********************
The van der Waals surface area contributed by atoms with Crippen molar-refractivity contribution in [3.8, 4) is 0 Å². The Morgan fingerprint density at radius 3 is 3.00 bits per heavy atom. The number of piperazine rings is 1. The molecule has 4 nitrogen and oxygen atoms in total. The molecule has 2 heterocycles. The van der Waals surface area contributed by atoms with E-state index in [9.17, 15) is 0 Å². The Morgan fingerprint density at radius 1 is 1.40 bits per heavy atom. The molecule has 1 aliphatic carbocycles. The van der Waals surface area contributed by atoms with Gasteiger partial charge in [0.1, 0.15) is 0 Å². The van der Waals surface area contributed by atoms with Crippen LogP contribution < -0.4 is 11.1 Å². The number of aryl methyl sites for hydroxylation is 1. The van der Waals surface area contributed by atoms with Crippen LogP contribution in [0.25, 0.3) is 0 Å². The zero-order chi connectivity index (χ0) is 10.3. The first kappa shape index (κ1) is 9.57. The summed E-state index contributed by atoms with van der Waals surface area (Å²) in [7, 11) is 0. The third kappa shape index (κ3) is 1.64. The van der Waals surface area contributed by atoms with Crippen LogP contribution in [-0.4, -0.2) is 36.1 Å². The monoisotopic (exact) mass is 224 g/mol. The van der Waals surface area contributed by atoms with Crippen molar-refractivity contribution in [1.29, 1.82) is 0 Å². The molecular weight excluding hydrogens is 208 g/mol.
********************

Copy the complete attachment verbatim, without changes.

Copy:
The van der Waals surface area contributed by atoms with Crippen molar-refractivity contribution in [3.8, 4) is 0 Å². The Morgan fingerprint density at radius 3 is 3.00 bits per heavy atom. The number of piperazine rings is 1. The molecule has 4 nitrogen and oxygen atoms in total. The molecule has 2 heterocycles. The van der Waals surface area contributed by atoms with E-state index in [9.17, 15) is 0 Å². The Morgan fingerprint density at radius 1 is 1.40 bits per heavy atom. The molecule has 1 aliphatic carbocycles. The van der Waals surface area contributed by atoms with Gasteiger partial charge in [0.1, 0.15) is 0 Å². The van der Waals surface area contributed by atoms with Crippen LogP contribution < -0.4 is 11.1 Å². The number of aryl methyl sites for hydroxylation is 1. The van der Waals surface area contributed by atoms with Crippen LogP contribution in [0.25, 0.3) is 0 Å². The zero-order chi connectivity index (χ0) is 10.3. The first kappa shape index (κ1) is 9.57. The summed E-state index contributed by atoms with van der Waals surface area (Å²) in [7, 11) is 0. The third kappa shape index (κ3) is 1.64. The van der Waals surface area contributed by atoms with Crippen LogP contribution in [-0.4, -0.2) is 36.1 Å². The monoisotopic (exact) mass is 224 g/mol. The van der Waals surface area contributed by atoms with Crippen molar-refractivity contribution in [1.29, 1.82) is 0 Å². The molecular weight excluding hydrogens is 208 g/mol.